More than a century before Tieck’s seminal work on the history of education in the Kingsbridge section of New York, a reporter from the New York Herald visited the old Ward School 52 as part of an annual examination of city schools.

According to the article, dated June 16, 1865, “The new and progressive schoolhouse at Tubby Hook is one of the most interesting monuments of that beautiful and romantic region. Yesterday the annual examination of the classes was made by Mr. S. S. Randall, the General Superintendent of Schools, with the assistance of Assistant Superintendent N. A. Calkins, H. Kiddle and William Jones. There were eight classes—five grammar and three primary—consisting of one hundred and fifty children in all. They were under the management of Mr. G. Miller, the principal, and his three pretty and intelligent lady assistants. Indeed, all the lady teachers of New York are pretty and intelligent—so much that, in this respect, they differ from the teachers of other cities. They seem to be appointed for their beauty and intellect. The examination was careful and searching, and embraced mathematics, astronomy, geology, history, grammar and a variety of other studies. All the classes acquitted themselves well, and the result of the examination was by no means discreditable to them.”

Ah the ladies…but we digress.

The sturdy old building stood for nearly a century, with civil war heroes and other famous men passing through its doors before it was demolished in 1956 to make room for an addition to the newly constructed J.H.S. 52.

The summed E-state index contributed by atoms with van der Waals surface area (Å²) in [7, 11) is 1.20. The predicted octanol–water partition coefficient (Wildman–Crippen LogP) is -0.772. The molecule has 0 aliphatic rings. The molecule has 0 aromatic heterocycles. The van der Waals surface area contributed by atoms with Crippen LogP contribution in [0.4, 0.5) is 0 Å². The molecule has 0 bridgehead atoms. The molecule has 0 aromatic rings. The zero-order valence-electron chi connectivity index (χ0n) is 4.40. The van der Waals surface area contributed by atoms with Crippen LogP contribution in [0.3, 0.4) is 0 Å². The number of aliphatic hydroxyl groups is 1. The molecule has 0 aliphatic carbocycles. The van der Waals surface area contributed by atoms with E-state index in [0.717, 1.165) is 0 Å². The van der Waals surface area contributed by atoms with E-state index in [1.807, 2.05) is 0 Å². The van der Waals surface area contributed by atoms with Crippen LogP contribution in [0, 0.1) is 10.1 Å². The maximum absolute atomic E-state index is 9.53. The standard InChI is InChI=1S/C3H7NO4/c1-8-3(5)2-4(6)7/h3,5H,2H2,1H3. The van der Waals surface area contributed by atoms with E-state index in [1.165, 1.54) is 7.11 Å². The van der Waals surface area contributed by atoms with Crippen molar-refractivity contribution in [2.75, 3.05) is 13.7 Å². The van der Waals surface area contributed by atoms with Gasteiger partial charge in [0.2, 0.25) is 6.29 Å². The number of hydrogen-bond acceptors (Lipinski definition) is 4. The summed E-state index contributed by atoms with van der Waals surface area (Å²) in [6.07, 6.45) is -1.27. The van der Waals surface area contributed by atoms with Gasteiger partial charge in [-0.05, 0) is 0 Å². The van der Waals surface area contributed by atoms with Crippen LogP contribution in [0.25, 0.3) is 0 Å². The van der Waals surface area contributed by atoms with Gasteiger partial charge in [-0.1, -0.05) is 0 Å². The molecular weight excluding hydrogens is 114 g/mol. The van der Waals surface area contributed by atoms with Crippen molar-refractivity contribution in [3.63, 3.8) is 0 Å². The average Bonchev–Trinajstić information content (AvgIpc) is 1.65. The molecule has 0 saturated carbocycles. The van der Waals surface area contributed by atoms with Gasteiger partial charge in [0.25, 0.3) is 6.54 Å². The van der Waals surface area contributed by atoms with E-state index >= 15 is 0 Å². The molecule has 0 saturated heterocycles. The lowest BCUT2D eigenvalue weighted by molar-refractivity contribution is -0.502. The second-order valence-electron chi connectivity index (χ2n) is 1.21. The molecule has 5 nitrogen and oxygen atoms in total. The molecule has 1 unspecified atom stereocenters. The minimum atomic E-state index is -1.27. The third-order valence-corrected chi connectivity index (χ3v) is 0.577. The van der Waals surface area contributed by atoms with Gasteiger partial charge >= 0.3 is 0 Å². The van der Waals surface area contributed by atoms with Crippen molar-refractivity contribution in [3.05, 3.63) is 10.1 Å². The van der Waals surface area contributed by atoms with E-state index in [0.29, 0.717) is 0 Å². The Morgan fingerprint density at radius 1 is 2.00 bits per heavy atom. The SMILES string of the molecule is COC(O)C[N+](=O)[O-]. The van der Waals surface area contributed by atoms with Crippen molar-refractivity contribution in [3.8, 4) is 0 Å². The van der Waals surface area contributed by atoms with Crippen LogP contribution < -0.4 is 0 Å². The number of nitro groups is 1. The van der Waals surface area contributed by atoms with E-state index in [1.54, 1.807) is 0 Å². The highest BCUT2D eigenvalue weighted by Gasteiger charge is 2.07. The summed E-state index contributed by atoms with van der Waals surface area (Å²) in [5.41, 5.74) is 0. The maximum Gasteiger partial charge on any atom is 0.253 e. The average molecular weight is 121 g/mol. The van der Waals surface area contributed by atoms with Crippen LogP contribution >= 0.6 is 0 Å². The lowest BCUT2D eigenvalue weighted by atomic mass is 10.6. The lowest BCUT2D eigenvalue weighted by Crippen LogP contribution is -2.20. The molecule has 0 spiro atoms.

What follows is a 1911 newspaper description of Inwood’s first public school during its prime:
The Sun
March 26, 1911
TUBBY HOOK’S OLD SCHOOL
ANTIQUATED STRUCTURE UPTOWN WHICH HAS A HISTORY.

Something About the District in Which It Stands—Many Well Known Men Went to School In Old 52—The Late John B. McDonald One of Them.

In the upper end of the city, on Manhattan Island, surrounded by up to date apartment houses, electric railroads underground, and in the near distance over-head trolley roads, the elevated part of the subway as well as the main line of the New York Central Railroad, stands an old fashioned brick schoolhouse where formerly a genuine excuse for absence from school was given by the parents of pupils as “the boys were needed to drive the cows to pasture.”

The Sun, March 26, 1911

Up to about twenty-five years ago the place, 206th Street and Broadway, was known as Kingsbridge Road.  Inwood: locally and unofficially it was also known as Tubby Hook; muddy in winter, dusty in summer and looked upon by a non-resident as not being part of the city of New York. The origin of the name Tubby Hook may be traced to a family named Tubb who lived in the neighborhood of a point of land just a short distance south of the Spuyten Duyvil. This locality was later known as Inwood on the Hudson, warranted by the extensive woods surrounding the Dyckman tract of land, and is known now as Dyckman street and Broadway, about a hundred feet south of where the old schoolhouse stands.